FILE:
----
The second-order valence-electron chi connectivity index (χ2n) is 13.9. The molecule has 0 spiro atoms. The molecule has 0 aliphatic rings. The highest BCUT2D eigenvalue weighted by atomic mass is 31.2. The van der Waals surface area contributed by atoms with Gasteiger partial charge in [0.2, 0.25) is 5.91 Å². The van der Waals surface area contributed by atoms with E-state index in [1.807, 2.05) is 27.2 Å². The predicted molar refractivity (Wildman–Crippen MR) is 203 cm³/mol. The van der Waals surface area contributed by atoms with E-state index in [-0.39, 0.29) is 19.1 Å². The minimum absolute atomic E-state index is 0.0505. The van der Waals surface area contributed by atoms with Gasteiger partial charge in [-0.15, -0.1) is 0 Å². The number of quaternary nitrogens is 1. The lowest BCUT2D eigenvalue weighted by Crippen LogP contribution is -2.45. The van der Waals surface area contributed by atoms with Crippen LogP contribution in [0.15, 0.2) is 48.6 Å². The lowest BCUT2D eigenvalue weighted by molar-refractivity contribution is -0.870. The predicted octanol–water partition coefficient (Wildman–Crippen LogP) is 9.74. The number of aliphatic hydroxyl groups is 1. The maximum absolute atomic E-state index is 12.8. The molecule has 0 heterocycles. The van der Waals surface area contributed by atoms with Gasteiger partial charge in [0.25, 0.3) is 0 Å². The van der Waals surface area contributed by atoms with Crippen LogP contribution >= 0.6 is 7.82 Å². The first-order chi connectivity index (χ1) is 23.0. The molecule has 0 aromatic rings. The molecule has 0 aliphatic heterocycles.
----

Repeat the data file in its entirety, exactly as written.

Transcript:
The second-order valence-electron chi connectivity index (χ2n) is 13.9. The molecule has 0 spiro atoms. The molecule has 0 aliphatic rings. The highest BCUT2D eigenvalue weighted by atomic mass is 31.2. The van der Waals surface area contributed by atoms with Gasteiger partial charge in [0.2, 0.25) is 5.91 Å². The van der Waals surface area contributed by atoms with E-state index in [1.807, 2.05) is 27.2 Å². The predicted molar refractivity (Wildman–Crippen MR) is 203 cm³/mol. The van der Waals surface area contributed by atoms with E-state index in [-0.39, 0.29) is 19.1 Å². The minimum absolute atomic E-state index is 0.0505. The van der Waals surface area contributed by atoms with Gasteiger partial charge in [-0.15, -0.1) is 0 Å². The number of quaternary nitrogens is 1. The lowest BCUT2D eigenvalue weighted by Crippen LogP contribution is -2.45. The van der Waals surface area contributed by atoms with Crippen LogP contribution in [0.15, 0.2) is 48.6 Å². The lowest BCUT2D eigenvalue weighted by molar-refractivity contribution is -0.870. The predicted octanol–water partition coefficient (Wildman–Crippen LogP) is 9.74. The number of aliphatic hydroxyl groups is 1. The maximum absolute atomic E-state index is 12.8. The molecule has 0 heterocycles. The van der Waals surface area contributed by atoms with Gasteiger partial charge in [0.25, 0.3) is 0 Å². The van der Waals surface area contributed by atoms with Crippen LogP contribution >= 0.6 is 7.82 Å². The first-order chi connectivity index (χ1) is 23.0. The molecule has 0 aromatic rings. The molecule has 0 aliphatic heterocycles.